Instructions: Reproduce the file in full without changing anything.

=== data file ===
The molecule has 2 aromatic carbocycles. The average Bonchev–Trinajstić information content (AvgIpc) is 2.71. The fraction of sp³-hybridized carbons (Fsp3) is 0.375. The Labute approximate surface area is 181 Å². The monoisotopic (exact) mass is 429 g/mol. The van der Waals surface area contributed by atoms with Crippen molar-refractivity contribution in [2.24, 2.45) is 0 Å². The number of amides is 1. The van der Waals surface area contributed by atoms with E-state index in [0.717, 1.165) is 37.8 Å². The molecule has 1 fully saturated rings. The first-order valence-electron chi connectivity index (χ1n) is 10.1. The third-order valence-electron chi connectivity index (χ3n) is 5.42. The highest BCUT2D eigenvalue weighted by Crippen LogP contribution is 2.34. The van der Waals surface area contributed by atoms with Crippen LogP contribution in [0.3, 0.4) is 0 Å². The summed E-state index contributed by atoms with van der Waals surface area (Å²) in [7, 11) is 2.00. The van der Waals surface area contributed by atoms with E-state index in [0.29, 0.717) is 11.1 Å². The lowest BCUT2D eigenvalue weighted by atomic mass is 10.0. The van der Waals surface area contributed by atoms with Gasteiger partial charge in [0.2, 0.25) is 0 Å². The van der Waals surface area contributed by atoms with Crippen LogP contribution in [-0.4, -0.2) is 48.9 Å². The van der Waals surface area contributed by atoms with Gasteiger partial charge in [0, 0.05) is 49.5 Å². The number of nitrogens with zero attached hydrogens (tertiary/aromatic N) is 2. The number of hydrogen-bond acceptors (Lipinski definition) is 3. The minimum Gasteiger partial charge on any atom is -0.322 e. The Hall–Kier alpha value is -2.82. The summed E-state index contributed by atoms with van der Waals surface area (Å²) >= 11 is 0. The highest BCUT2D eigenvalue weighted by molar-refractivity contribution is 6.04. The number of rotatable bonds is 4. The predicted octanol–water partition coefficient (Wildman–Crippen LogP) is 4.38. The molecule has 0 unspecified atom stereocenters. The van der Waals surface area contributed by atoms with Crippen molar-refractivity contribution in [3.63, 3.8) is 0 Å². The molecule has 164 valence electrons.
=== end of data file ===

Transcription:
The molecule has 2 aromatic carbocycles. The average Bonchev–Trinajstić information content (AvgIpc) is 2.71. The fraction of sp³-hybridized carbons (Fsp3) is 0.375. The Labute approximate surface area is 181 Å². The monoisotopic (exact) mass is 429 g/mol. The van der Waals surface area contributed by atoms with Crippen molar-refractivity contribution in [2.24, 2.45) is 0 Å². The number of amides is 1. The van der Waals surface area contributed by atoms with E-state index in [0.717, 1.165) is 37.8 Å². The molecule has 1 fully saturated rings. The first-order valence-electron chi connectivity index (χ1n) is 10.1. The third-order valence-electron chi connectivity index (χ3n) is 5.42. The highest BCUT2D eigenvalue weighted by Crippen LogP contribution is 2.34. The van der Waals surface area contributed by atoms with Crippen LogP contribution in [0.3, 0.4) is 0 Å². The summed E-state index contributed by atoms with van der Waals surface area (Å²) in [7, 11) is 2.00. The van der Waals surface area contributed by atoms with E-state index in [0.29, 0.717) is 11.1 Å². The lowest BCUT2D eigenvalue weighted by atomic mass is 10.0. The van der Waals surface area contributed by atoms with Gasteiger partial charge in [0.2, 0.25) is 0 Å². The van der Waals surface area contributed by atoms with Crippen LogP contribution in [-0.4, -0.2) is 48.9 Å². The van der Waals surface area contributed by atoms with Gasteiger partial charge in [0, 0.05) is 49.5 Å². The number of nitrogens with zero attached hydrogens (tertiary/aromatic N) is 2. The number of hydrogen-bond acceptors (Lipinski definition) is 3. The minimum Gasteiger partial charge on any atom is -0.322 e. The Hall–Kier alpha value is -2.82. The summed E-state index contributed by atoms with van der Waals surface area (Å²) >= 11 is 0. The highest BCUT2D eigenvalue weighted by molar-refractivity contribution is 6.04. The number of rotatable bonds is 4. The predicted octanol–water partition coefficient (Wildman–Crippen LogP) is 4.38. The molecule has 0 unspecified atom stereocenters. The van der Waals surface area contributed by atoms with Crippen molar-refractivity contribution in [3.63, 3.8) is 0 Å². The molecule has 164 valence electrons.